2008 is now finally in the past as millions of Chinese people around the world welcomed the Chinese New Year on Monday 26 January.
As we waved goodbye to the Year of the Rat, the Year of the Ox was greeted in traditional style with firecrackers, parties and feasts.
As the Chinese word for Ox is pronounced 'Niu' which sounds similar to 'new' in English, but has the meaning of being 'bullish', this pun is interpreted as an auspicious start to the year.
According to Chinese astrology, people born in the Year of the Ox are patient, hardworking and can inspire confidence in others. However, they can be fierce and remarkably stubborn at times.
Traditionally in London, the Chinese New Year celebration is held on the first Sunday after New Year's Day. This year, the mayor of London has promised spectators a rich mixture of live performances, a colourful parade and culinary delights at the famous landmark Trafalgar Square.
Further up in Derry, in Northern Ireland, the celebration arrived early. Locals were treated to calligraphy demonstrations, authentic Chinese tea tasting and a Chinese banquet. The mayor of Derry, Gerard Diver, thought the events were extremely important, not just for the Chinese community, but to everyone in Derry.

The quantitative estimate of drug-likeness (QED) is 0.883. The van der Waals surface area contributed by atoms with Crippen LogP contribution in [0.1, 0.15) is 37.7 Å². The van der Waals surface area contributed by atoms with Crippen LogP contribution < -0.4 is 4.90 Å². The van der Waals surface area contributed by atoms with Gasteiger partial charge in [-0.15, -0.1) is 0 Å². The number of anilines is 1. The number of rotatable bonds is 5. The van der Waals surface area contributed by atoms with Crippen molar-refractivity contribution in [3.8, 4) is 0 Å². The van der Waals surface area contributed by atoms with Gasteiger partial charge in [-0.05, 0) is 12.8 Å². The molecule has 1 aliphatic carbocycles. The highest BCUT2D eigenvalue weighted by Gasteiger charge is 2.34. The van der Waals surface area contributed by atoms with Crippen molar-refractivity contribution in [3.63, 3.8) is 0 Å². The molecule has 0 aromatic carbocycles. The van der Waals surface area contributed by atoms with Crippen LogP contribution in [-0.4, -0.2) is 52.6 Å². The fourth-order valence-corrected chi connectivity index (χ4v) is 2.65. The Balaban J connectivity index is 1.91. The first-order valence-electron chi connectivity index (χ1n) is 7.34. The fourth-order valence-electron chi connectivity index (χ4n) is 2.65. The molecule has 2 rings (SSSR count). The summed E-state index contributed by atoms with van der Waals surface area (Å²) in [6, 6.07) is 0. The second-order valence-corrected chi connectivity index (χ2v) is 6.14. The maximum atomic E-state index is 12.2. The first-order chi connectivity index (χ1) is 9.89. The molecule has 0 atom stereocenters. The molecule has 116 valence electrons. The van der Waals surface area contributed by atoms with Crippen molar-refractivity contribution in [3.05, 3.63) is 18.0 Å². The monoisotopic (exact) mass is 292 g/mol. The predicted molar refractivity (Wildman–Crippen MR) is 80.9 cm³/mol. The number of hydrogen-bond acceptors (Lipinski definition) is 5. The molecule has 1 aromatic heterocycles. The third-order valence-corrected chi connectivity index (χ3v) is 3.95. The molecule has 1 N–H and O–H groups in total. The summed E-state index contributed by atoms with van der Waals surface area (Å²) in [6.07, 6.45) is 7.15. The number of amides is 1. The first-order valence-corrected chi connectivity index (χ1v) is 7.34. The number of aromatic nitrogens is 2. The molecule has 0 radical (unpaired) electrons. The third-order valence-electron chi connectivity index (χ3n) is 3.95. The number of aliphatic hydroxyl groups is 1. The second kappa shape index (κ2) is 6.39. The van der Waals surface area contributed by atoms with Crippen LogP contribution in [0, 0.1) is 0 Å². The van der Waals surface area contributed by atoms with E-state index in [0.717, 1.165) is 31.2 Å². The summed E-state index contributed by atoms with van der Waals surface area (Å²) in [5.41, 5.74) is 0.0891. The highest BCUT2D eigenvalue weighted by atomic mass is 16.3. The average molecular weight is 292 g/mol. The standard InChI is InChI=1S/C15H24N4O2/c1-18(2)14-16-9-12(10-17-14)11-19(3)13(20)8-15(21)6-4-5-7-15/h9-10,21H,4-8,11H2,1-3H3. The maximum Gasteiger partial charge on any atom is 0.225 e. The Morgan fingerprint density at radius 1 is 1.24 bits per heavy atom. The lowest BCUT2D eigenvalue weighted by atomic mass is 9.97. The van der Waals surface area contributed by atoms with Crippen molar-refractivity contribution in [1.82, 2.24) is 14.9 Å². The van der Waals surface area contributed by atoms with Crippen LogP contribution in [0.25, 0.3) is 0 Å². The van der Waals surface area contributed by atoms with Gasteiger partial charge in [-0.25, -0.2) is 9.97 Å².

“We live on an island, and I sometimes think that we're perhaps not as exposed to different cultures or to different ways of doing things as we should be. This is a valuable opportunity to gain an insight into Chinese culture and traditions, and it's also an important sign of progress,” said Mr Diver.
The global financial crisis has, however, affected celebrations elsewhere in the country. Coventry Community Chinese Association was forced to cancel its plans for the New Year due to lack of funding. Similarly in the south west part of the country, decisions were made to scale down the celebration after a number of sponsors were forced to cut back on financial support.
Despite the setbacks, people are determined to welcome the Niu Year in style and hope the Year of the Ox will bring prosperity through fortitude and hard work.